H3Africa is giving genomics research momentum on the African continent both by implementing a sustainable research infrastructure through the use of biobanks, and by providing technological capabilities like genotyping and bioinformatics. Importantly, by expanding expertise and building capacity in genomics-based biomedical research and environmental epidemiology, H3Africa is providing the next generation of African scientists with opportunities to grow and become leaders in the field of EHS.
Building Networks for Strategic Training and Partnerships
Training and capacity development are especially evident in the efforts of the H3A Bioinformatics Network (H3ABioNet). H3ABionet uses a multifaceted approach, including graduate training, workshops, and internships, to develop a cadre of committed trainers to support H3Africa projects.
H3ABionet is a pan-African bioinformatics network that includes 32 bioinformatics research groups in 15 Africans countries and two U.S. partner institutions. H3ABionet is supporting H3Africa research projects by building capacity for bioinformatics in Africa through initiatives focused on training, developing research tools, creating a sustainable research infrastructure, and others.
H3ABioNet provides extensive training in bioinformatics and computational techniques, and supports research to develop innovative bioinformatics tools and best practices that address the specific needs of research in Africa. To date, 12 workshops and other H3ABioNet events have been hosted in over seven African countries, with training for more than 200 individuals across the continent. Participants from “Train-the-Trainer” workshops are now equipped with the knowledge and resources to deliver training at their home institutions. Internships have been provided for H3ABioNet students in host laboratories, and educational curricula are now being developed for several bioinformatics degree programs due to these efforts.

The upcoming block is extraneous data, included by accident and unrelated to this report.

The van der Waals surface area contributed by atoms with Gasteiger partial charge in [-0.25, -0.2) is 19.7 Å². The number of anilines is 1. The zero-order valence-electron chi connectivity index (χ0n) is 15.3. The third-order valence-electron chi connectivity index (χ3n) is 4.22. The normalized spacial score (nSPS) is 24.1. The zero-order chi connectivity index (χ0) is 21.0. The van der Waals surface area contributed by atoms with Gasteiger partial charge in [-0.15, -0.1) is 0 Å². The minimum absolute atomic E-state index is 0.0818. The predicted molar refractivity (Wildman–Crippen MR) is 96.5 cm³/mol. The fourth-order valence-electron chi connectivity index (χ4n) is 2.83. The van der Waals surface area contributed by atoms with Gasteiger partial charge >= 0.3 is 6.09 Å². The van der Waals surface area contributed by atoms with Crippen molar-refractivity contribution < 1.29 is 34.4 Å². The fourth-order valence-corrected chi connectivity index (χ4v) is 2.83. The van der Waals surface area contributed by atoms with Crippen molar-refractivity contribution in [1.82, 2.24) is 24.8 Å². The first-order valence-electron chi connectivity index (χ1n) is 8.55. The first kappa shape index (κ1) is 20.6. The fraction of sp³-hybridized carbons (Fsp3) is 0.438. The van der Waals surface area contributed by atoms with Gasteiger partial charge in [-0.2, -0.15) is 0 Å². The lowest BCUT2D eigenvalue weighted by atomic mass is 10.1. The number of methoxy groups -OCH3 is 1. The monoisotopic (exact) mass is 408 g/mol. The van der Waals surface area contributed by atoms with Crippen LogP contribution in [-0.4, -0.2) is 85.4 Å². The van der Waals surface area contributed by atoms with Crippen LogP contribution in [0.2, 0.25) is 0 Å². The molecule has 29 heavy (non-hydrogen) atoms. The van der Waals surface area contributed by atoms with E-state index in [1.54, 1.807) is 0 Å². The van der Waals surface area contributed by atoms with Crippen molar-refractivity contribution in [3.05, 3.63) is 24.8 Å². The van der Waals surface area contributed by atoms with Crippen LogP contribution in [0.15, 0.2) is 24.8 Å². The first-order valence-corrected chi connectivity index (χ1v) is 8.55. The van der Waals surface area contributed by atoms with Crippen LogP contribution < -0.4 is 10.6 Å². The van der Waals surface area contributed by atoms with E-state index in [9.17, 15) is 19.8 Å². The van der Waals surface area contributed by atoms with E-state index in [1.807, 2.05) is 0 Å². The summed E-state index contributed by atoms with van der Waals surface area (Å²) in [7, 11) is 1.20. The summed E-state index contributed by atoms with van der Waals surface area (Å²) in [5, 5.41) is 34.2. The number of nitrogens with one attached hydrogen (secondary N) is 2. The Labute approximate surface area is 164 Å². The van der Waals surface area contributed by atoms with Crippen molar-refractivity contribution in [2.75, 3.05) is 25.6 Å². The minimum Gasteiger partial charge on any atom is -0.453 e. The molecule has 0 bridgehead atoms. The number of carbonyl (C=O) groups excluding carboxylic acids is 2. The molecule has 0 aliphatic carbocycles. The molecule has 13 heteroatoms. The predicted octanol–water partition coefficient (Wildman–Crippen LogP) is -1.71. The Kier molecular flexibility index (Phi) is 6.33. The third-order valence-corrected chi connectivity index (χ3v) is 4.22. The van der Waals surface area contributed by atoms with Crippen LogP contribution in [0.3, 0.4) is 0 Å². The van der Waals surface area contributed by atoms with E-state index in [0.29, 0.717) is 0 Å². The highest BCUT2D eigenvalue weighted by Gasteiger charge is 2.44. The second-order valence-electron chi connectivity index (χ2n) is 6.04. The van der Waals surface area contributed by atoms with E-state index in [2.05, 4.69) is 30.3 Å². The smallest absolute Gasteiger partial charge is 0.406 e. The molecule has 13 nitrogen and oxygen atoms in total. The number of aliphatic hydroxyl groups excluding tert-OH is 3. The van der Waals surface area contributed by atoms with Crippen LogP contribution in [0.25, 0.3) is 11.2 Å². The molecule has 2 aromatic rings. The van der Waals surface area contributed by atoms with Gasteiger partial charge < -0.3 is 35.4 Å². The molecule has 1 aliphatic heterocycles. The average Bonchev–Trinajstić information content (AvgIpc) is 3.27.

Another prime example of H3Africa’s commitment to training and capacity building is a large collaborative program led by Michele Ramsay, Ph.D., at the University of Witwatersrand, Johannesburg (Wits) in South Africa, who is building capacity for genomics research for six sites in Africa. Ramsay and her team have developed a strategic partnership with the International Network for the Demographic Evaluation of Populations and Their Health (INDEPTH) to form the Africa Wits-INDEPTH partnership for genomic studies on cardiometabolic diseases (AWI-Gen).
As an H3Africa Collaborative Center, AWI-Gen serves as a research resource. Now in the second phase of their project, their aim is to understand genetic and environmental risk factors for cardiometabolic disease in African populations that can inform prevention, treatment, and intervention strategies. They will explore how diet, physical activity, exposure to pesticides, the microbiome, and other complex environmental factors interact with genetic factors to increase risk for disease in some people.
This collaborative research program, co-funded by NIEHS, emphasizes training and skills development, including training field workers to collect data, and engaging with communities.